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Heat, discomfort hound evacuated Guimaras kids

September 25, 2006

By HAZEL P. VILLA
Panay News, Sept. 25, 2006

NUEVA VALENCIA, Guimaras – It may indeed be a sunny day but for some 98 pupils of the Paaralan ng Buhay ng Tando, laughter and playfulness mask their discomfort as they try to make the best out of makeshift classrooms since the overpowering smell of rotten eggs drove them out of their school by the seashore.

School since August 22 for Day Care and Grades 1 and 2 is the chapel of the Catholic Church, the Aglipay chapel for Grades 5 and 6 and a tarpaulin tent for Grades 3 and 4.

The heat is almost unbearable and some 15 minutes of staying in the tent, though under the shade of coconut trees, makes one perspire on top of a discomfiting feeling brought about by topsy-turvy chairs and noisy children.

“It is so hot here. I tell the kids, let us bear this. Just keep on fanning yourselves. We can’t afford not to hold classes,” said Priscila Galvan, teacher in-charge of the multi-grade school.

She and two of the school’s three teachers were sitting at the outskirts of the tent during recess, fanning themselves as their wards noisily played outside.

The only portable blackboard had only a few scribbles on it.

RETREAT

Galvan said they had no choice but to retreat to the interior of Brgy. Tando here 11 days after Petron-chartered M/T Solar 1 sank off the southern part of Guimaras carrying 2.19 million liters of bunker fuel oil.

Some of the spilled 1.3 million liters washed on the white sand shores of Tando and other beaches of Nueva Valencia, Sibunag and San Lorenzo – three towns of Guimaras hardest hit by the country’s worst oil spill.

In the days that they stayed in their campus some five to eight meters away from the beach, Galvan said six pupils in Grades Five and Six complained of headaches, and tightening of the chest.

Grade One pupil Jeilyn Albaña and Grade Five and Six teacher Gemma Garde vomited.

Galvan said they did not transfer to the interior of the village right away because the children had to finish taking their first grading periodic exams.

The school children and teachers were given medicines, said Galvan, but the worse was yet to come.

When the school children transferred, the workers hired by Petron constructed a tent made of tarpaulin sewn together which leaked during rainy days, but this was nothing compared to the stench of what Galvan said was a drum of chemical dispersants near the tent.

WORSE SITUATION

“Petron’s chemical dispersants were smelly. People won’t die from the bunker fuel oil, but they will die from the smell of the dispersants. The drum was open and the stench was a pain in the chest,” said Galvan.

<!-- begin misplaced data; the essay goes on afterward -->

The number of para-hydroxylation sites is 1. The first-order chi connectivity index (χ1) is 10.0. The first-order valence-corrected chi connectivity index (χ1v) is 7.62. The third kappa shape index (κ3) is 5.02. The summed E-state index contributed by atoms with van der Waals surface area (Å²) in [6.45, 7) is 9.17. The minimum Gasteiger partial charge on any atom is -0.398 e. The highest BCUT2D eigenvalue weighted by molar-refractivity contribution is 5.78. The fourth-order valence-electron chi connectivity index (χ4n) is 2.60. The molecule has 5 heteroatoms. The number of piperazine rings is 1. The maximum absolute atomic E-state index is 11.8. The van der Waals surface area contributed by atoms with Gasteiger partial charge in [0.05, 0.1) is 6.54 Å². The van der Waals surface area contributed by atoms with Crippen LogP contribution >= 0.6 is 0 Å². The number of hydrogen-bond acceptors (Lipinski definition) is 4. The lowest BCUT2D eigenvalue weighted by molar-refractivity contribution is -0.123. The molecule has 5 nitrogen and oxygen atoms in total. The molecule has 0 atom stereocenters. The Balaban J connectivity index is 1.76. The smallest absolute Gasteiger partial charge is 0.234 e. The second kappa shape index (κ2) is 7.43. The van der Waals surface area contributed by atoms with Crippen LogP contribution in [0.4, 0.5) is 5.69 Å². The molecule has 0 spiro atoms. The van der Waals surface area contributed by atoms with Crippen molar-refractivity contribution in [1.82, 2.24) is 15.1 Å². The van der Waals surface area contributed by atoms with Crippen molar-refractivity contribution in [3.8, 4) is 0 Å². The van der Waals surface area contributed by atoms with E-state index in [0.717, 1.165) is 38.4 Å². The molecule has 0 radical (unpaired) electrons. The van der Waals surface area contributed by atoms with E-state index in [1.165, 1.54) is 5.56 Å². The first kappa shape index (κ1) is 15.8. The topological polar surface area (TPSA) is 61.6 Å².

The teacher added that after their complaints sometime in the last week of August, Petron did not use the chemical dispersants and had these taken away.

“We are now immune to the stench,” said Galvan.

Petron’s health, safety and environment manager Carlos Tan, has repeatedly denied that the corporation ever used dispersants in the shorelines of spill-affected villages.

He also told the Inquirer it was the first time he heard of the state of the evacuated school children and that he would have workers fix the tent.

“The ones who provide the relocation sites are the local governments, not us,” said Tan on September 17.

SLOPPY WORK

Galvan was also incensed with the sloppy work of Petron-hired workers who “painted” with cement on the second week of September – the school’s breakwater made of rocks and corals that were smeared with oil.

Even a coconut tree by the breakwater with its broad roots awash in oil was “painted” with cement, to the great consternation of Galvan who could not explain the logic of it all.

“The clean-up workers told me it was Petron who ordered them to cover the breakwater with cement but Petron’s supervisors denied it when we confronted them. They said they will work on the breakwater again but I could still see some oil because of the thin film of cement,” said Galvan.

Tan said Petron was not the only group doing clean-up operations in Tando, mentioning “private individuals” and volunteer groups from Iloilo who took it upon themselves to help.

“The workers we get are residents and hence, we expect them to do well because after all, this is their place and they would not resort to shortcuts,” said Tan.

WISH FOR COMFORT

Galvan said she and the teachers wished all classes could be held in one big comfortable tent with electric fans, but as to who would pay for the electricity is something that even Brgy. Captain Olivia Evangelista could not answer.

Tando, with its 204 households and a population of more than a thousand, has some nine families or about 45 people evacuated to the interior of the village around the plaza on Sept. 13 since they lived within 100 meters of the shoreline ordered off limits by the government.

The evacuation came after a preliminary health and environmental assessment conducted by the Department of Health in collaboration with the University of the Philippines National Poison Management and Control Center dated August 28 showed toxic levels of hydrogen sulfide in the air of villages Cabalagnan, La Paz, and Tando in Nueva Valencia.

The high levels of hydrogen sulfide resulted to the sickness of 25 adults and four children in these villages, said the report.

The top five clinical complaints in the three villages, according to the report, were dizziness (65.5 percent), headache (44.23 percent), body malaise (34.48 percent), numbness (31.0 percent) and cough (24.13 percent).

As it is now, life for the pupils of the Paaralan ng Buhay ng Tando remains bleak.

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